Right now — with emotions running high days after white extremists violently clashed with counterprotesters in Charlottesville, Virginia, leaving one woman dead — that's a painfully delicate task.
And it's one that Zuckerberg admits Facebook won't get right all the time.
"It's important that Facebook is a place where people with different views can share their ideas. Debate is part of a healthy society," Zuckerberg says in a post he published on his personal Facebook page Wednesday night.
But that does not mean Facebook is granting carte blanche for anyone to post anything he or she professes to believe in.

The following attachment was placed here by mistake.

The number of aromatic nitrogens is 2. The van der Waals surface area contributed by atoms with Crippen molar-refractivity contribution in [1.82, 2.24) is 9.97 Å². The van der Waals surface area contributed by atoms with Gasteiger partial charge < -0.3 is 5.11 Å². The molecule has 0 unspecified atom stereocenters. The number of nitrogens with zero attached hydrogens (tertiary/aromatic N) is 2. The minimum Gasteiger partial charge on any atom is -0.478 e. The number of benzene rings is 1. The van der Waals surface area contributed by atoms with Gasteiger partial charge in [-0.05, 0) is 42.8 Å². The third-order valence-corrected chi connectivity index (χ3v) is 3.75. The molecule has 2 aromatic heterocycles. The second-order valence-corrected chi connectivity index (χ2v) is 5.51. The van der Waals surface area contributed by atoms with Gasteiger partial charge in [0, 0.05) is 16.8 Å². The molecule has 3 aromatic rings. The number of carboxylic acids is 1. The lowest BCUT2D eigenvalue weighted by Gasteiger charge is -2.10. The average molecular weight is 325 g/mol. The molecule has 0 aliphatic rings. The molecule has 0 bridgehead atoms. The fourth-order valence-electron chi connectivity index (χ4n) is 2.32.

Facebook and severalother tech companies have taken a decidedly active role in blocking white supremacists from operating on the internet. For example, both GoDaddy and Google canceled the domain registration of a Nazi website, The Daily Stormer. Online payments processor PayPal cut off service to white supremacists groups and Airbnb canceled bookings of people who traveled to the "Unite the Right" rally in Charlottesville.